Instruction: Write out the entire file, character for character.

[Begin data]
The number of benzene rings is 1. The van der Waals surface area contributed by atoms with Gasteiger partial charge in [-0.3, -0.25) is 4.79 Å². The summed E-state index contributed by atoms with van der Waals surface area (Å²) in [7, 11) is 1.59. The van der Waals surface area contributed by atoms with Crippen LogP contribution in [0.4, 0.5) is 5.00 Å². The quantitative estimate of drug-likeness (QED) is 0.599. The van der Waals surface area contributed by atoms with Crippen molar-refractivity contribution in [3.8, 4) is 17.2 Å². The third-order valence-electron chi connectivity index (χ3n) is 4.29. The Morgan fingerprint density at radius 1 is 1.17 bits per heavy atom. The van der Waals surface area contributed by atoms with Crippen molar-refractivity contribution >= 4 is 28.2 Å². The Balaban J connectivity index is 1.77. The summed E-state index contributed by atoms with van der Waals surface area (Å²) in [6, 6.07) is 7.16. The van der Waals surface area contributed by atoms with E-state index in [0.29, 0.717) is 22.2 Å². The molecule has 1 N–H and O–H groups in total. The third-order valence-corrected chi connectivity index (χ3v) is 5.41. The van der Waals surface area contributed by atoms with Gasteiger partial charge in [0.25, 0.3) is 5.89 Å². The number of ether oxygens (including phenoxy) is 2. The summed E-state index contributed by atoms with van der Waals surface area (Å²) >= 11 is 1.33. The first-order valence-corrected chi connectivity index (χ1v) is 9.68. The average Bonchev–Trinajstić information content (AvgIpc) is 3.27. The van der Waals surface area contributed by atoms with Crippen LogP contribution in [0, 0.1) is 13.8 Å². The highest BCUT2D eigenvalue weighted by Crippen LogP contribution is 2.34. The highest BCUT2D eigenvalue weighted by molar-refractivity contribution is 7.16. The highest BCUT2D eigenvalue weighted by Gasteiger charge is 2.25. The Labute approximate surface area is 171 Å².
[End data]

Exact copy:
The number of benzene rings is 1. The van der Waals surface area contributed by atoms with Gasteiger partial charge in [-0.3, -0.25) is 4.79 Å². The summed E-state index contributed by atoms with van der Waals surface area (Å²) in [7, 11) is 1.59. The van der Waals surface area contributed by atoms with Crippen LogP contribution in [0.4, 0.5) is 5.00 Å². The quantitative estimate of drug-likeness (QED) is 0.599. The van der Waals surface area contributed by atoms with Crippen molar-refractivity contribution in [3.8, 4) is 17.2 Å². The third-order valence-electron chi connectivity index (χ3n) is 4.29. The Morgan fingerprint density at radius 1 is 1.17 bits per heavy atom. The van der Waals surface area contributed by atoms with Crippen molar-refractivity contribution >= 4 is 28.2 Å². The Balaban J connectivity index is 1.77. The summed E-state index contributed by atoms with van der Waals surface area (Å²) in [6, 6.07) is 7.16. The van der Waals surface area contributed by atoms with E-state index in [0.29, 0.717) is 22.2 Å². The molecule has 1 N–H and O–H groups in total. The third-order valence-corrected chi connectivity index (χ3v) is 5.41. The van der Waals surface area contributed by atoms with Gasteiger partial charge in [0.25, 0.3) is 5.89 Å². The number of ether oxygens (including phenoxy) is 2. The summed E-state index contributed by atoms with van der Waals surface area (Å²) >= 11 is 1.33. The first-order valence-corrected chi connectivity index (χ1v) is 9.68. The average Bonchev–Trinajstić information content (AvgIpc) is 3.27. The van der Waals surface area contributed by atoms with Crippen LogP contribution in [0, 0.1) is 13.8 Å². The highest BCUT2D eigenvalue weighted by Crippen LogP contribution is 2.34. The highest BCUT2D eigenvalue weighted by molar-refractivity contribution is 7.16. The highest BCUT2D eigenvalue weighted by Gasteiger charge is 2.25. The Labute approximate surface area is 171 Å².